WHY SHOP ONLINE
One of the main questions people ask us is "Why should I?".
My first answer, of course, is "Why shouldn't you?".
Here are a few major questions to ask yourself -
Do your community merchants provide all the various types of shopping you would want - such as ethnic foods, seafood, gourmet foods, designer name fashions, and so on?
You have to have a credit card (or a bank debit card which works the same way) to shop on line. You can find whatever it is you are looking for, and normally have it shipped within 24 hours.
If one of your local merchants can order in your special request, how long does it take to get it?
What started us out on this project was the fact that we needed a specific woodworking tool. The local lumber and hardware stores did not carry it, but could order it - it would take about three weeks. We found it on line that night (the exact make and model we wanted) and ordered it. We received an e-mail confirmation that next morning with shipping confirmation. And we got it the next day. Also saved close to $100.00. You very rarely run into a delayed shipping when ordered on line.
What are the prices in your local stores as compared to on line stores (don't forget to add in shipping if necessary)?
Don't try to compare everyday items you might buy at your local WalMart. They are a bulk buyer and provide all of us a service in everyday items. Try to do your comparing on clothing, shoes, food etc.
Are your local stores open when you are ready to shop? If you get off work at 5:00, then pick up your children, hurry home to fix dinner for the family, and clean up after dinner, are you ready then to go shopping? Do your little ones want to stay home after a long day at the sitter or day care? So you opt in for Saturday or Sunday shopping - you and everyone else. The lines are long - if the stores are open.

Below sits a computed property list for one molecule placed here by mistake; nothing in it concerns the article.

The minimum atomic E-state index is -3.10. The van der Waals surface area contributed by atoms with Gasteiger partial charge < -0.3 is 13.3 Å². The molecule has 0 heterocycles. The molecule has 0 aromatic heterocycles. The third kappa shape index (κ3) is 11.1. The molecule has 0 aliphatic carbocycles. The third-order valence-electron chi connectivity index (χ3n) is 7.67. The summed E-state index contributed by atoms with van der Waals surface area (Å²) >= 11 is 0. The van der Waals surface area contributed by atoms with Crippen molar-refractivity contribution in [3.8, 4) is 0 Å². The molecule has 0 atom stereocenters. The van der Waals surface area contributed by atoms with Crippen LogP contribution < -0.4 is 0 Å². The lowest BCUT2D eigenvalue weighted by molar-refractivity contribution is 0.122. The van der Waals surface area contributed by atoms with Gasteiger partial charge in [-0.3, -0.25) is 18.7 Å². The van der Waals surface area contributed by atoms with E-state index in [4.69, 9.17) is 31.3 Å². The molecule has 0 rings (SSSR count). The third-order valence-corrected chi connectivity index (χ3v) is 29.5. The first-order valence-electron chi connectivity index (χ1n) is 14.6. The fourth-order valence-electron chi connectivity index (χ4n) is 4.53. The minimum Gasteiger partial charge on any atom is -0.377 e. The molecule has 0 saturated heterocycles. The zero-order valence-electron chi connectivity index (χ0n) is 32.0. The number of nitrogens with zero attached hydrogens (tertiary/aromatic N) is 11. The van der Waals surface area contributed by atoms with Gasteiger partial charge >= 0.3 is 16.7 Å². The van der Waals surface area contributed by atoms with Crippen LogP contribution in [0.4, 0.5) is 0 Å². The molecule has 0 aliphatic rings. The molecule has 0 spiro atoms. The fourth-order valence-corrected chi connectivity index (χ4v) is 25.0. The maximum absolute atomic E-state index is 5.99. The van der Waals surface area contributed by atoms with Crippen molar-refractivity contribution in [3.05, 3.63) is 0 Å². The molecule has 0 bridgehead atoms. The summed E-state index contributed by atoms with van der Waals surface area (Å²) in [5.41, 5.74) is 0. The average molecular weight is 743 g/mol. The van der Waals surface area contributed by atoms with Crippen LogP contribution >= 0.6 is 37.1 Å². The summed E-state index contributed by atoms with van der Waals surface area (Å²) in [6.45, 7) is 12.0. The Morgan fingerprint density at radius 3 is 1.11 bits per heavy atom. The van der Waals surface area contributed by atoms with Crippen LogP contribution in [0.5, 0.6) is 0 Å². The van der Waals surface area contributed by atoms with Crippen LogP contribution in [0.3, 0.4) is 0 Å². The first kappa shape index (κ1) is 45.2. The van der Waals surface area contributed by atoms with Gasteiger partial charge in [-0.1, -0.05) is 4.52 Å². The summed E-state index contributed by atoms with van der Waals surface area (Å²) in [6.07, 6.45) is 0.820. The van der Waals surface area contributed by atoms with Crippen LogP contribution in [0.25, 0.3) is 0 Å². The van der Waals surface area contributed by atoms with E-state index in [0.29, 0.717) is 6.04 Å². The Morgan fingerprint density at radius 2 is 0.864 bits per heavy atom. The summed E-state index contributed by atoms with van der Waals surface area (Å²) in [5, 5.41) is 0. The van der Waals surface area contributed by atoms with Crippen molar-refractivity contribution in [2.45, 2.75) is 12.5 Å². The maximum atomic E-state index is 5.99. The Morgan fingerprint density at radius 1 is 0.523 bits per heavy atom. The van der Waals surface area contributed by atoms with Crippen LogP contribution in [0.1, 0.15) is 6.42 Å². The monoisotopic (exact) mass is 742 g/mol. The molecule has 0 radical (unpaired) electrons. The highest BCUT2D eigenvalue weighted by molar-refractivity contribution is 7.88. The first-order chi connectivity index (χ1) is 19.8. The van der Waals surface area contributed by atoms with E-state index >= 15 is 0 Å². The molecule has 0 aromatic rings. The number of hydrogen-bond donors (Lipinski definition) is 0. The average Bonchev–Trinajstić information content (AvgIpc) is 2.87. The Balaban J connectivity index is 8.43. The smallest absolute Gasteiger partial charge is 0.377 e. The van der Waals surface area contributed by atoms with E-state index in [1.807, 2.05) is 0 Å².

You can shop 24 hours, seven days a week on line. All provide a way to use your credit card in a safe, secure mode. NEVER e-mail your credit card information to ANYONE.
Will internet shopping be a passing fancy? Mainstreet merchants would like you to think so. Look at these facts:
In December 1899, an editor of an Ohio newspaper wrote an editorial about the evils of the new Sears Home Catalog. It was ruining the stores on main street of his town. He predicted Sears to die out, and that life would return to normal in a couple years. Look where home shopping is now!
You can in some communities even order your groceries on line and have them delivered to your home. Take a look at http://www.safeway.com - this is a reality now, not in the future.
As we get older, it is harder and harder to get around. I am disabled, and recently I spent one hour at our local Wal Mart Super Store. The store is huge, and my legs were killing me by the time we left. Granted, the internet so far cannot beat Wal Mart's prices on things like Kleenex, soap, paper towels. I would love to have it delivered to my door. Update: WalMart now has home delivery with free shipping over $45. Can't beat that!
Who is to blame if home catalogs and the internet are hurting mainstreet merchants? As former retail merchants, we put the blame squarely where it needs to be - on the merchants. Talk to some older merchants. If you can get them talking, they will tell you about "keystone" pricing - doubling what you pay for an item. They will tell you about "double keystone" or even "triple keystone". I know of one lady who owned a store here. Right before she ran a clearance sale, she went through and marked UP the items, then marked them down. Small town merchants thought for years they had captive buyers. They don't have that captive buyer any longer. The consumer is now FREE from the bonds of locality, limited or no competition, and many other factors.
Browse our various shopping links. Be an educated consumer. You will finally feel the freedom you deserve.
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